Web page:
When the System Works
At a time like this, with dark clouds gathering almost everywhere I look, I am encouraged by some recent examples that America’s system of checks and balances is working.
Federal courts have just blocked attempts by three Republican state legislatures – North Carolina, Wisconsin and Kansas – to keep minorities and the poor from voting.
And earlier this month, a federal court struck down a Texas voting rights law considered one of the nation’s most restrictive ever.
But I am not celebrating yet.
These oppressive measures aren’t dead. Their fate will be determined by the United States Supreme Court. And with the vacancy on the court created by Justice Antonin Scalia’s death, the court’s ruling will depend on the results of November’s election.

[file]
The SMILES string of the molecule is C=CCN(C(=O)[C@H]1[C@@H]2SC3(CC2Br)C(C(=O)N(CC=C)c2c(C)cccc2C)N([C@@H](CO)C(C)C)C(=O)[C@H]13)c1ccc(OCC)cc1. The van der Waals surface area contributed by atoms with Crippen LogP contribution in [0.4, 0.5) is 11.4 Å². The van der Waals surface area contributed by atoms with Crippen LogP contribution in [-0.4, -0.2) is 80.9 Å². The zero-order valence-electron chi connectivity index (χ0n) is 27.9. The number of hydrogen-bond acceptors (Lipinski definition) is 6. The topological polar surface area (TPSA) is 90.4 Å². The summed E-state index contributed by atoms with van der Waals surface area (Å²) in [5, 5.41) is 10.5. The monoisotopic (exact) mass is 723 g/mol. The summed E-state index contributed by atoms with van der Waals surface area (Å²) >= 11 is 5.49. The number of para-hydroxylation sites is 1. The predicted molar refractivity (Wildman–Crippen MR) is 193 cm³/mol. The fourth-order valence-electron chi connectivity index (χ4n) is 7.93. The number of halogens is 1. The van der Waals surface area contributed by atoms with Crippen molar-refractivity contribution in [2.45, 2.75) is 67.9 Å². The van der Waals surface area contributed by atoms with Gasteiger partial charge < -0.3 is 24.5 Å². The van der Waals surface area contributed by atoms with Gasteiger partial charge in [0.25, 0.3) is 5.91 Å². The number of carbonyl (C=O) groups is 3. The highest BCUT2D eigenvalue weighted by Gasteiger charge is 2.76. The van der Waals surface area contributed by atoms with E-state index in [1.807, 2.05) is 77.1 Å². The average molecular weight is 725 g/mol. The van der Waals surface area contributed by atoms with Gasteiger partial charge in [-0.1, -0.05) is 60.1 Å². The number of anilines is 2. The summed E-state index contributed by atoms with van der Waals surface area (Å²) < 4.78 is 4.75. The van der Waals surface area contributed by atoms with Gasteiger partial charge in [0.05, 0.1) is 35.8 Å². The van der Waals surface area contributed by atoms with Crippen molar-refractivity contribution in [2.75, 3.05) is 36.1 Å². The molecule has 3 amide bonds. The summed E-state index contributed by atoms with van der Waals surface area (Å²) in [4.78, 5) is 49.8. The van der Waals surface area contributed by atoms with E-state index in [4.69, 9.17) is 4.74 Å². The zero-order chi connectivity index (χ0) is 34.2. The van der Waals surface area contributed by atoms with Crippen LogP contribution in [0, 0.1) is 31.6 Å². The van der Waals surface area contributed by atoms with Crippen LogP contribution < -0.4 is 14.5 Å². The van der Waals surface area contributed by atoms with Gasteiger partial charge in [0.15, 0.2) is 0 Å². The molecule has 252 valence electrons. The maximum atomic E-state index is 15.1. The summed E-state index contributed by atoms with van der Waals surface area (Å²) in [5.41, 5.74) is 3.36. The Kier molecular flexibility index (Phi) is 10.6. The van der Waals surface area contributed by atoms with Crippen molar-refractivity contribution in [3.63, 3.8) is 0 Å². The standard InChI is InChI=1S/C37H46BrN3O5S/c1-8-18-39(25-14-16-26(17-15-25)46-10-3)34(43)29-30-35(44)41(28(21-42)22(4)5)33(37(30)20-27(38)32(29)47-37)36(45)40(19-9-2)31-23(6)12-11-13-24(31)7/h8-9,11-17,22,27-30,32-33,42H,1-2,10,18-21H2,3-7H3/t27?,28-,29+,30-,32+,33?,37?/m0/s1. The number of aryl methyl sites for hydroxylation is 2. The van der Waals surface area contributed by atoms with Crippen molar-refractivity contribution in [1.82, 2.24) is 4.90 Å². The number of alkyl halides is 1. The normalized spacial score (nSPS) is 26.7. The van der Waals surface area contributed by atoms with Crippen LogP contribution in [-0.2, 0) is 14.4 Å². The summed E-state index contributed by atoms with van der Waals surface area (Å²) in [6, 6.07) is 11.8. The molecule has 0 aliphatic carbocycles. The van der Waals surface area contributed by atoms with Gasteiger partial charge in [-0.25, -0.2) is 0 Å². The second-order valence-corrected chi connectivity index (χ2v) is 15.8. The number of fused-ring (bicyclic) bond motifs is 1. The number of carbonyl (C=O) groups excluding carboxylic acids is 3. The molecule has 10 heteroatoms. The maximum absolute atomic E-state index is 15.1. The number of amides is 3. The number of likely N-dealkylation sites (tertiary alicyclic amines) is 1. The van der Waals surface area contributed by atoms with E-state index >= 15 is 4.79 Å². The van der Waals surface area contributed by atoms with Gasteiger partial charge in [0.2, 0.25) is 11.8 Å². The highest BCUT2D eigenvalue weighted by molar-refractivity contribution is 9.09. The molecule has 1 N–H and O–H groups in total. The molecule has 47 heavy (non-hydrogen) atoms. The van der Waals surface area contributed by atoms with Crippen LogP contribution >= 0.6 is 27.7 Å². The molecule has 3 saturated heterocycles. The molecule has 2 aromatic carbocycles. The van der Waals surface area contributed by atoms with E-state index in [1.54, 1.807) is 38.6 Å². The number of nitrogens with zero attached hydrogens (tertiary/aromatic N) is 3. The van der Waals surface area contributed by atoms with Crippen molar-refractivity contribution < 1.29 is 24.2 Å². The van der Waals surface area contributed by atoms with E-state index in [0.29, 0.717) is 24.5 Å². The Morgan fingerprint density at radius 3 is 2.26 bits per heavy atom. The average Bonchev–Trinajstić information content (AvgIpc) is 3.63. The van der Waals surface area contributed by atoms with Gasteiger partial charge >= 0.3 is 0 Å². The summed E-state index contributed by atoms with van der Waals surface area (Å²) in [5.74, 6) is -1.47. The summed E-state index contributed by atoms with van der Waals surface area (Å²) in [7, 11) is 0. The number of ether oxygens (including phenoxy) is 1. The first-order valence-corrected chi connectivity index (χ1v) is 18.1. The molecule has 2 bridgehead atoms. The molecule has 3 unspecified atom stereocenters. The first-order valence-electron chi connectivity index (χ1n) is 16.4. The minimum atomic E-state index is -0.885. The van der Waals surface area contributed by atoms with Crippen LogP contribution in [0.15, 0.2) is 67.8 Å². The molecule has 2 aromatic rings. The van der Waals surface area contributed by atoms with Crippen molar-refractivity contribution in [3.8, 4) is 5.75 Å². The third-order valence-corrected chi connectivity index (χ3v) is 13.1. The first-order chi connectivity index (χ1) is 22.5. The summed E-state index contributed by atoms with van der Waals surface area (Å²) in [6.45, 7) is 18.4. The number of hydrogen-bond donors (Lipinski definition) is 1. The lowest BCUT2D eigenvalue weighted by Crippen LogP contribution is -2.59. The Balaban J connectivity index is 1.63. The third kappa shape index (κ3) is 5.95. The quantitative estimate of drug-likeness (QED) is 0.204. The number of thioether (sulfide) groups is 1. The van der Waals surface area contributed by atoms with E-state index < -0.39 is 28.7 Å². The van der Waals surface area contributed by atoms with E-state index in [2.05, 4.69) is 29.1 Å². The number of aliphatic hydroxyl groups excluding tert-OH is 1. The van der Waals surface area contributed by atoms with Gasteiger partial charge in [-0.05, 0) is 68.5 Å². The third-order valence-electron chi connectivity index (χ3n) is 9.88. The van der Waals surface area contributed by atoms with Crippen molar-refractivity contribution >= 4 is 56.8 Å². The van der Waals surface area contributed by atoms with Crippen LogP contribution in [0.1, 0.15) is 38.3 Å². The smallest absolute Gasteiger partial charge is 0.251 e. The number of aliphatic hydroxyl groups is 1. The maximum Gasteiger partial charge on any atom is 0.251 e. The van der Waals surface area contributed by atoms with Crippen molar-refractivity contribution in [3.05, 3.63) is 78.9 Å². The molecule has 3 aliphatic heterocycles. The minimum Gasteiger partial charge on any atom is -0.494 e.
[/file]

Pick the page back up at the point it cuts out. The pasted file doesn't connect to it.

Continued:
With Scalia gone, the court is evenly divided between conservatives and liberals. And it will be up to the next President to appoint Scalia’s replacement.
The next President is also likely to make several more appointments as aging justices near retirement.
The continued effectiveness of America’s system of checks and balances depends on the character of the justices who get appointed.
The prospect of a scalawag like Donald Trump making those appointments fills me with dread.